Test-retest reliability of hand-held dynamometric strength testing in young people with cerebral palsy

Arch Phys Med Rehabil. 2004 Jan;85(1):77-80. doi: 10.1016/s0003-9993(03)00379-4.


Objective: To evaluate the test-retest reliability of measuring lower-limb strength with a hand-held dynamometer in young people with cerebral palsy (CP).

Design: One rater measured the isometric strength of the lower limbs in 10 participants with CP on 2 occasions separated by 6 weeks.

Setting: University movement rehabilitation laboratory in Australia.

Participants: Ten young people (mean age +/- standard deviation, 13.5+/-3.4 y) with spastic diplegic CP. Eight of the participants walked independently and 2 walked with assistive devices.

Interventions: Not applicable.

Main outcome measures: Retest reliability of lower-limb strength, expressed in the units of measurement for the interpretation of group mean and individual scores and as intraclass correlation coefficients (ICC(2,1)).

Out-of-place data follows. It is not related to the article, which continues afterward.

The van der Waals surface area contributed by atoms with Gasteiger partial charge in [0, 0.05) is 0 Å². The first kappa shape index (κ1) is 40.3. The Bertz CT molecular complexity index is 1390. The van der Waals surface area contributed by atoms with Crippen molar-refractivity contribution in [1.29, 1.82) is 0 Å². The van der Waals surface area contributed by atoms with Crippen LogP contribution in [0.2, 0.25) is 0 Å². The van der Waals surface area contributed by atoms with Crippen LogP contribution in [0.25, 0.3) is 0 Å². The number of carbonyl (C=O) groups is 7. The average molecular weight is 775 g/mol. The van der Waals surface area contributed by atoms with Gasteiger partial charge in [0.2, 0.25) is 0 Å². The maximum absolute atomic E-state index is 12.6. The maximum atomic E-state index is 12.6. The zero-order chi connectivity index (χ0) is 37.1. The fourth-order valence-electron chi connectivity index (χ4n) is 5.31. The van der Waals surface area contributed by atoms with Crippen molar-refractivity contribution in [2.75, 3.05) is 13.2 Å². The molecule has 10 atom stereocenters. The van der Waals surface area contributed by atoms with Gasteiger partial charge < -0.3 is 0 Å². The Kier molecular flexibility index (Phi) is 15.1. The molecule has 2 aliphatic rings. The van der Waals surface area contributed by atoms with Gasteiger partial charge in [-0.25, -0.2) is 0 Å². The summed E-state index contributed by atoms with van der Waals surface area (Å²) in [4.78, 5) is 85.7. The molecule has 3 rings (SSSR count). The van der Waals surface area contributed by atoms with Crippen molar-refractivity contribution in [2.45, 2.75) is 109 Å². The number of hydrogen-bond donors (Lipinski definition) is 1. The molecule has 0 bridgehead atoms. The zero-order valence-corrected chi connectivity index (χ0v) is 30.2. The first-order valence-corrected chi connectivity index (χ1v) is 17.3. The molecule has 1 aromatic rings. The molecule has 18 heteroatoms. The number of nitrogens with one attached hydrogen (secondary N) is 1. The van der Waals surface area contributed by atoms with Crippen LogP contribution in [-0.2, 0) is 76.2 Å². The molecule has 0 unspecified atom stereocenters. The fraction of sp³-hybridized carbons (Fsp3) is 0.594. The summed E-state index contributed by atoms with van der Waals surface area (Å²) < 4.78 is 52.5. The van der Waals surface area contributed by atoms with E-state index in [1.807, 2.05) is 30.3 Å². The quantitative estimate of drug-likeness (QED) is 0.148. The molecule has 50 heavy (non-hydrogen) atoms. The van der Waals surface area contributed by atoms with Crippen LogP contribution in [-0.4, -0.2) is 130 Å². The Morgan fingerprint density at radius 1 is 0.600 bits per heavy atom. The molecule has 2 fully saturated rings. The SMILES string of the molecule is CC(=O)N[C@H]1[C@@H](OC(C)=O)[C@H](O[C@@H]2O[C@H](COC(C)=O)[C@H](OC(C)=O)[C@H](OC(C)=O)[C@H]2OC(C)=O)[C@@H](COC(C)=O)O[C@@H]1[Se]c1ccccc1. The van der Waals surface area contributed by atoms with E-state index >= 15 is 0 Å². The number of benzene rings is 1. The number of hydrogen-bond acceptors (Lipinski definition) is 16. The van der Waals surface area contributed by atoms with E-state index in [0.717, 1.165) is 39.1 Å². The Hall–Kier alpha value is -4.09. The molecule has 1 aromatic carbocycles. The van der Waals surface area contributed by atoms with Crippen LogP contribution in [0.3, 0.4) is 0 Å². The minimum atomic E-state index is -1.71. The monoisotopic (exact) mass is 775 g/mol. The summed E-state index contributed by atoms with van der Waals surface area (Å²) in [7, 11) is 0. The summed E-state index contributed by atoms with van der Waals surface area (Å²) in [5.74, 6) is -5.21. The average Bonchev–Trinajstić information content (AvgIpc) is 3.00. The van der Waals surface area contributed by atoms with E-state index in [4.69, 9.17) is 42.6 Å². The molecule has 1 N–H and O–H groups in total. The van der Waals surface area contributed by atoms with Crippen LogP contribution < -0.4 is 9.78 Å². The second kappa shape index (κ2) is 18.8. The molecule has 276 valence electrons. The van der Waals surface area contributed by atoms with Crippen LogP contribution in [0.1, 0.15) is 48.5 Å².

Results: For groups, mean lower-limb strength increases of 7 kg (30%) could be interpreted as real change using 95% confidence intervals (CIs). For individuals, for strength gains to be interpreted as real change using 95% CIs, strength increases would need to be greater than 16.8 kg (70%) for the measurement of knee extension and to be greater than 4.3 kg (25%) for ankle plantarflexion. Measurement of hip extension strength was not reliable for group mean or individual scores. All reliability coefficients were greater than.80.

Conclusion: A hand-held dynamometer can reliably measure changes in lower-limb strength for groups of young people with CP. It is uncertain whether this method is useful for evaluating change in individuals. Relying only on a coefficient of reliability to decide the usefulness of a measurement can be misleading.

Publication types

  • Research Support, Non-U.S. Gov't

MeSH terms

  • Adolescent
  • Cerebral Palsy / physiopathology*
  • Cerebral Palsy / rehabilitation*
  • Child
  • Female
  • Humans
  • Leg / physiopathology*
  • Male
  • Muscle, Skeletal / physiology
  • Reproducibility of Results